Wednesday, November 10, 2004

Rumsfeld Predicts Low U.S. Losses in Fallujah

Here we are, three days into the seige on Fallujah, and our losses have reached at least 10 soldiers. We're not sure how many have actually been lost, since the pentagon won't release true figures because of the risk that the numbers of dead soldiers will somehow give strategic intelligence to the insurgents. Good job, general, that'll keep 'em in the dark.

10 dead in 3 days seems low to me, especially when we've grown accustomed to hearing about that many people being blown up in a single car bomb attack at a market on a normal, non-seige-waging day. Ask yourself, "Am I becoming desensitized to death tolls?"

Prior to the beginning of the seige, Defense Secretary Donald Rumsfeld predicted that the losses would be low, though he didn't qualify that with what he considers "low" to be. (10? 100? 1,000?) And now, as the battle for Fallujah rages on and more of our soldiers fall, we should ask him directly, "At what point do low losses become moderate losses, Mr. Secretary? And what's the milestone for high losses? We've already sacrificed over 1,000 American soldiers in this crack-pot quest to bring freedom (as defined by George Bush) to the Middle East. Where do we draw the line? Or, is there no end to the number of soldiers you'll throw under this out-of-control locomotive to stop it?"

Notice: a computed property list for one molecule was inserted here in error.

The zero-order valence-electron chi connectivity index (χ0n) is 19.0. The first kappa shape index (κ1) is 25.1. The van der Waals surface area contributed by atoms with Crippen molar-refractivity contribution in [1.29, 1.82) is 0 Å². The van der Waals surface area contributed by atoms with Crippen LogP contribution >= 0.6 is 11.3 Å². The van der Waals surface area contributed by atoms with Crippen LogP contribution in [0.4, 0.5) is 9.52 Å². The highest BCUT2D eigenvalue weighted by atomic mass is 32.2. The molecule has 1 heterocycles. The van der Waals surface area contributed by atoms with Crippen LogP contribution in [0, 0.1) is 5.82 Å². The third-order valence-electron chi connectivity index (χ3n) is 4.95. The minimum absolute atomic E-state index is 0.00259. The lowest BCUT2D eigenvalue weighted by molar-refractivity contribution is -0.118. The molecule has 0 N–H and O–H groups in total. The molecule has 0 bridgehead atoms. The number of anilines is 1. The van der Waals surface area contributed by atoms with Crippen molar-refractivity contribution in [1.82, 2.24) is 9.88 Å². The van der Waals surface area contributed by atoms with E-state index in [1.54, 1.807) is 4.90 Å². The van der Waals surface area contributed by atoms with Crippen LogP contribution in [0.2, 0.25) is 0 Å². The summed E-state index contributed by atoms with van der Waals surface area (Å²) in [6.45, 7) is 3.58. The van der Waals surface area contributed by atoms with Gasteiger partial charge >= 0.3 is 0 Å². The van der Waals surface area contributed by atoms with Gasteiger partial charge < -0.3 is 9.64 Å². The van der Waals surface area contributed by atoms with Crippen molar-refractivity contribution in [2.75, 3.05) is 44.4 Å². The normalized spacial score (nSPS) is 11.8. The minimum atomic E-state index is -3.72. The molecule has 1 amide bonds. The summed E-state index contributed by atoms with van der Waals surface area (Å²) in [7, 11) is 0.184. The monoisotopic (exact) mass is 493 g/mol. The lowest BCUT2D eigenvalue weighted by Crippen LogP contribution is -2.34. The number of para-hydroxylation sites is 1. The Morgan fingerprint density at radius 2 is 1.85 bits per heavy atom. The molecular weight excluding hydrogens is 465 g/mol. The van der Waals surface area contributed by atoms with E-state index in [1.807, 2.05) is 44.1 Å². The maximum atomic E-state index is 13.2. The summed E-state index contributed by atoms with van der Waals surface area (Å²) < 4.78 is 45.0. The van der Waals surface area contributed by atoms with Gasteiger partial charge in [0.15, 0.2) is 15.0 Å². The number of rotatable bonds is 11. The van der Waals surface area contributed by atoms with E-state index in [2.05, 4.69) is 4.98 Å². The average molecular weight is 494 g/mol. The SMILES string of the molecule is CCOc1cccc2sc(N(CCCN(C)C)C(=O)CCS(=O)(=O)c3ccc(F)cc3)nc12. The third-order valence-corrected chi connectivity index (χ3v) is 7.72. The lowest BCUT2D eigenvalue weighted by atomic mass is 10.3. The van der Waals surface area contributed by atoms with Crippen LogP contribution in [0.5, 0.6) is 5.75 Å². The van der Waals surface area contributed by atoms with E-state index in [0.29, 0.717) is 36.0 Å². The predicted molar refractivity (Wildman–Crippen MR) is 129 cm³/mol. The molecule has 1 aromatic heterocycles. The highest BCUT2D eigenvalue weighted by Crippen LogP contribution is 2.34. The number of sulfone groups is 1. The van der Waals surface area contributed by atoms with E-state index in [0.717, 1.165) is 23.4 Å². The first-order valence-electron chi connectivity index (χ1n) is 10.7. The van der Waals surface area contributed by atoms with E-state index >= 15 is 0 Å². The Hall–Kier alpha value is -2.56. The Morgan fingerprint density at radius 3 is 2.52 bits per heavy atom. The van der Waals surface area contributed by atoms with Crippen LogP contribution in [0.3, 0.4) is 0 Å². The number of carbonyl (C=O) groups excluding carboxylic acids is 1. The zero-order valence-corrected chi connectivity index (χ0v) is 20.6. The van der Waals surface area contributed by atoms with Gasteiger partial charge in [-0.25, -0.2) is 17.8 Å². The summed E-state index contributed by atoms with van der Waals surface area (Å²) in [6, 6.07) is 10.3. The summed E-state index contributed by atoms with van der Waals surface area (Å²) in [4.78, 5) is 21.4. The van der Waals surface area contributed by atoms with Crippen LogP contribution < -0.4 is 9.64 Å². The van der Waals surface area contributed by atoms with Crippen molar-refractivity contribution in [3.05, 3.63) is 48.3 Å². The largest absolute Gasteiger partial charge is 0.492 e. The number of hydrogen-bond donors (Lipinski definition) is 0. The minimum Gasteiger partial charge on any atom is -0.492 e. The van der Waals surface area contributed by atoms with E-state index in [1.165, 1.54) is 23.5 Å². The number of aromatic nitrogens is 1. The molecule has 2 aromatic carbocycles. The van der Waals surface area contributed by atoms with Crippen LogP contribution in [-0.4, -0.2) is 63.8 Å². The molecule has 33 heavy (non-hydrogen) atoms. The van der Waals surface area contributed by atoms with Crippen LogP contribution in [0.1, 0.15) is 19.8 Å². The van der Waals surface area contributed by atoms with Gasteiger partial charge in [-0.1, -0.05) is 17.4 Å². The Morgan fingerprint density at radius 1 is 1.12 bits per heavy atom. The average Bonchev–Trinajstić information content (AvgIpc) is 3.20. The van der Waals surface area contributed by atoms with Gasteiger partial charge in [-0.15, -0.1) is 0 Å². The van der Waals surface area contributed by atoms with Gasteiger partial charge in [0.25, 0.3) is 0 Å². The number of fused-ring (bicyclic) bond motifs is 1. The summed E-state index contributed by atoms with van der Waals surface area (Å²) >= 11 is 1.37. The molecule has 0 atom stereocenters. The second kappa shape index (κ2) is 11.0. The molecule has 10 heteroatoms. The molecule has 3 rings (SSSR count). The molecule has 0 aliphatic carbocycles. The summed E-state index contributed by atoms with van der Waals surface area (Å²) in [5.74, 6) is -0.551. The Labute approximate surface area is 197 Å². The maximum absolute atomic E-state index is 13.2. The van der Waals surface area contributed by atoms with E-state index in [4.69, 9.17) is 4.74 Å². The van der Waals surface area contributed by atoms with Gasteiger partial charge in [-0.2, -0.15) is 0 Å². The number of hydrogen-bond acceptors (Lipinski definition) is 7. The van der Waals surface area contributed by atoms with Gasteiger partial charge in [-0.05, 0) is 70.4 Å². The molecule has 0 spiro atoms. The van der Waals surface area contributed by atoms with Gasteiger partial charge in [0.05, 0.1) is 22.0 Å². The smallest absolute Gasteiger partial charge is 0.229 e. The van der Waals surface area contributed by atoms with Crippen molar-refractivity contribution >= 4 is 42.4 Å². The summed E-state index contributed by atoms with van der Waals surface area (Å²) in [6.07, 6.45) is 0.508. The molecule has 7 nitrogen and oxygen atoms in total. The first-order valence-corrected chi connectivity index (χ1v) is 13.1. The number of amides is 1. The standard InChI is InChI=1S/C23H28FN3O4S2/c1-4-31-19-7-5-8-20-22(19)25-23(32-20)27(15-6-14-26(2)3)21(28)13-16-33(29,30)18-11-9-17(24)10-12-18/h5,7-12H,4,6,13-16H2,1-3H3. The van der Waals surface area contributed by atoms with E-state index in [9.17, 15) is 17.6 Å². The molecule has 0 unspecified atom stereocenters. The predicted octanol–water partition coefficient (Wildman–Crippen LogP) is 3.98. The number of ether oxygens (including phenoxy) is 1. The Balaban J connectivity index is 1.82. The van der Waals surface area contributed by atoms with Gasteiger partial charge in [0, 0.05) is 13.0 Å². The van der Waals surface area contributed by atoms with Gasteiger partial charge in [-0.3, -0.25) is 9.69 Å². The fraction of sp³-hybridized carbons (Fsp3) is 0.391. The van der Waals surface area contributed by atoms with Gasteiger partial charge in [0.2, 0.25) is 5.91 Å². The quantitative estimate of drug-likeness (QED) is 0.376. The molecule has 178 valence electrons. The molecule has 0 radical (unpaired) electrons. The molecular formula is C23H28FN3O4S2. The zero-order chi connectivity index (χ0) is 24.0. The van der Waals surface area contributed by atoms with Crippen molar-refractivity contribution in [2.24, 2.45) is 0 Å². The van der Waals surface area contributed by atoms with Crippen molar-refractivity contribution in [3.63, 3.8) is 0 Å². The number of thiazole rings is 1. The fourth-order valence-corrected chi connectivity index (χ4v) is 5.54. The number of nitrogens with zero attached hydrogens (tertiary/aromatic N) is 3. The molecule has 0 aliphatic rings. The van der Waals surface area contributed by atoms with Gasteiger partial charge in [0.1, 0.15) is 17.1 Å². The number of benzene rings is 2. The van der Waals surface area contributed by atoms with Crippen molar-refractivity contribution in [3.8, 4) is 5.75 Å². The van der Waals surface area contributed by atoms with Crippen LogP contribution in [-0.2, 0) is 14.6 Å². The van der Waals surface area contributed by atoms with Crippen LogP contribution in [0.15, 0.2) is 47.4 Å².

To help you make sense of the vagueness in Rumsfeld's brand of numerology, the editors at Turner/Phelps have devised the following scale for you. Keep in mind that in his last press conference, Rummy was probably "padding" the numbers, as most plumbers and project managers tend to do when they're forced to give an estimate. In predicitng low casualties, he's implying that unforeseen events may cause the numbers to slip into the moderate levels, which to him will still be acceptable.


Post a Comment

<< Home

Site Meter